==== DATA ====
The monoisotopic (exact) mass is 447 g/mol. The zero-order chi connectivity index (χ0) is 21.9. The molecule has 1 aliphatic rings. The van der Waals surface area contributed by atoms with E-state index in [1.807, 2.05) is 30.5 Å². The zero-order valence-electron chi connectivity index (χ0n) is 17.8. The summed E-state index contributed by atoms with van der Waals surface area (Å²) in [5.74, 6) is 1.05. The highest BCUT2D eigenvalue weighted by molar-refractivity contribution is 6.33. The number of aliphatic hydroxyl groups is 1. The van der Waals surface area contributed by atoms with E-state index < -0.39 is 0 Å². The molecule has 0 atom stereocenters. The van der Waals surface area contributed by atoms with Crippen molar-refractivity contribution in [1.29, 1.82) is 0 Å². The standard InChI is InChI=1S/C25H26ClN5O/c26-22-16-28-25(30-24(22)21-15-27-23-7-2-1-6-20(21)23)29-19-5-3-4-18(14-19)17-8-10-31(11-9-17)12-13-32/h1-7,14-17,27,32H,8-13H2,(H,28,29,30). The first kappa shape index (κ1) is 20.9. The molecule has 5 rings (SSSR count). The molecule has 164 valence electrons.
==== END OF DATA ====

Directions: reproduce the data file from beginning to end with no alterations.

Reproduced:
The monoisotopic (exact) mass is 447 g/mol. The zero-order chi connectivity index (χ0) is 21.9. The molecule has 1 aliphatic rings. The van der Waals surface area contributed by atoms with E-state index in [1.807, 2.05) is 30.5 Å². The zero-order valence-electron chi connectivity index (χ0n) is 17.8. The summed E-state index contributed by atoms with van der Waals surface area (Å²) in [5.74, 6) is 1.05. The highest BCUT2D eigenvalue weighted by molar-refractivity contribution is 6.33. The number of aliphatic hydroxyl groups is 1. The van der Waals surface area contributed by atoms with E-state index < -0.39 is 0 Å². The molecule has 0 atom stereocenters. The van der Waals surface area contributed by atoms with Crippen molar-refractivity contribution in [1.29, 1.82) is 0 Å². The standard InChI is InChI=1S/C25H26ClN5O/c26-22-16-28-25(30-24(22)21-15-27-23-7-2-1-6-20(21)23)29-19-5-3-4-18(14-19)17-8-10-31(11-9-17)12-13-32/h1-7,14-17,27,32H,8-13H2,(H,28,29,30). The first kappa shape index (κ1) is 20.9. The molecule has 5 rings (SSSR count). The molecule has 164 valence electrons.